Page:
"Two steps forward, one step back," laments an old proverb, describing the all-too-common tendency of progress to come paired with unexpected setbacks. Take, for instance, clinical trials regulations in emerging countries, write two researchers in the 12 June issue of the open source medical journal The Public Library of Science: Medicine (PLoS:M).
Many of the countries once lacked any semblance of a regulatory system, leaving trials to exist in a regulatory vacuum-if at all. So to encourage a more robust and well-monitored clinical trials system, some of these countries forged ahead with forming regulatory systems with which they could establish a foundation for improvements.
This has not been without consequence, write Trudie Lang of the Centre for Tropical Medicine at Oxford University and Sisira Siribaddana of the University of Rajarata.
"In developing countries it is our experience that external sponsors and their locally appointed contract research organisations (CROs) are often overly zealous in their interpretation of trial guidelines and apply a one-size-fits-all approach to trial coordination and monitoring, irrespective of the risk and complexity," the write the duo. "This perspective can lead to overly cumbersome trials and to burdening of research sites with administrative requests and site visits that are not necessary. In addition, steps and processes are introduced that can alter the expectations of ethics committees, funders, and reviewers and become perpetuated, irrespective of the real need."
In other words, recently-established and potentially vague guidelines are, in a sense, hurting patients and encouraging a less-than-efficient clinical trials enterprise. The authors provide several examples, including the use of Data Safety and Monitoring Committees even when they are not needed, unnecessary accreditation requirements, and lack of training requirements for clinical trials staff.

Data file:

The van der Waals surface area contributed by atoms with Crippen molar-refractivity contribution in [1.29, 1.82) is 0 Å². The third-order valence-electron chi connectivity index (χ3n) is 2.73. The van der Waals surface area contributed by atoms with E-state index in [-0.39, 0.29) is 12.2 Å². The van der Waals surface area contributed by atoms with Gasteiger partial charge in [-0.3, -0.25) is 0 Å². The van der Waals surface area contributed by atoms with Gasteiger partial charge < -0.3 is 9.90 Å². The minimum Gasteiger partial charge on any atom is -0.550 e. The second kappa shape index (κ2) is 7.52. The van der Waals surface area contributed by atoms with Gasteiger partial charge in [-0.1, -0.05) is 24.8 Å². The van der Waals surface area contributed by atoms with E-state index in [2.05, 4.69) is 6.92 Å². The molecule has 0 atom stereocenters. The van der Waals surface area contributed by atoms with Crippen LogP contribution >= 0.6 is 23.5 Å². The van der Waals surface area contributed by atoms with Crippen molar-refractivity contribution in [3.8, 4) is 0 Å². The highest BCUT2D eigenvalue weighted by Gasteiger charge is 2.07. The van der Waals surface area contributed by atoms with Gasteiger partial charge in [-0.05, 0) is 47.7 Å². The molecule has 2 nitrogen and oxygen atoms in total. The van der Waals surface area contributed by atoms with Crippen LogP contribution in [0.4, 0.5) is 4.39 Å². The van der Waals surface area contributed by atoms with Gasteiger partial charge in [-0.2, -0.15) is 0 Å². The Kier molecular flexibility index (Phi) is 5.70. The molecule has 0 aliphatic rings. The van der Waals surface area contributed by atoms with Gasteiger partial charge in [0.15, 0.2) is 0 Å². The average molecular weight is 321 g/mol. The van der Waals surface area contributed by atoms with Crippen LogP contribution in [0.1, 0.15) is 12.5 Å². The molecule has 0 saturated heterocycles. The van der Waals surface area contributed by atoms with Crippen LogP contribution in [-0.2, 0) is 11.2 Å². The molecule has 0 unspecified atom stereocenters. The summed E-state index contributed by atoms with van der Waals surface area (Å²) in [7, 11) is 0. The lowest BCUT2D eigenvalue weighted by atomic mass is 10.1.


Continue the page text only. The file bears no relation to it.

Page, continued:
The Path Forward
"We are not suggesting in any way that processes and standards should be lower or different in developing countries, but we do feel that overly cautious application of regulations is common around the world- and that it creates a greater burden to research in resource-limited settings," explain the authors.
"[T]here is a call for making trial regulation less complicated and more readily adaptable to risk, and for having guidelines that are globally applicable and adaptable to all types of trial," they continue. "Such guidelines would be as easily applied to pragmatic trials of existing treatments or disease management questions as they would be for trials of new drugs and vaccines."
Because developing countries have needs and abilities distinct from those of more developed countries, these countries should be allowed to work with leeway sufficient to address their most pressing issues, the authors write. In Sri Lanka, explains Siribaddana, pragmatic clinical trials allowed a community to launch a local investigator-led trial to treat snakebites, which she called a "locally relevant question."
Bringing the clinical trials enterprise of developing countries back into the hands of local populations could have widespread benefits, conclude the authors.
"We feel that pre-trial community engagement, ongoing dialogue, and post-trial information giving are important to build and foster community trust for clinical research," explain Lang and Siribaddana. "Researchers in the developing world should come from the same or similar community and relative standard of living in which the research is being done."
"Not only would mean they have a sense of belonging to that community and the country, but the country and the community also would own and take pride in their researchers."
PLoS - Clinical Trials Have Gone Global: Is This a Good Thing?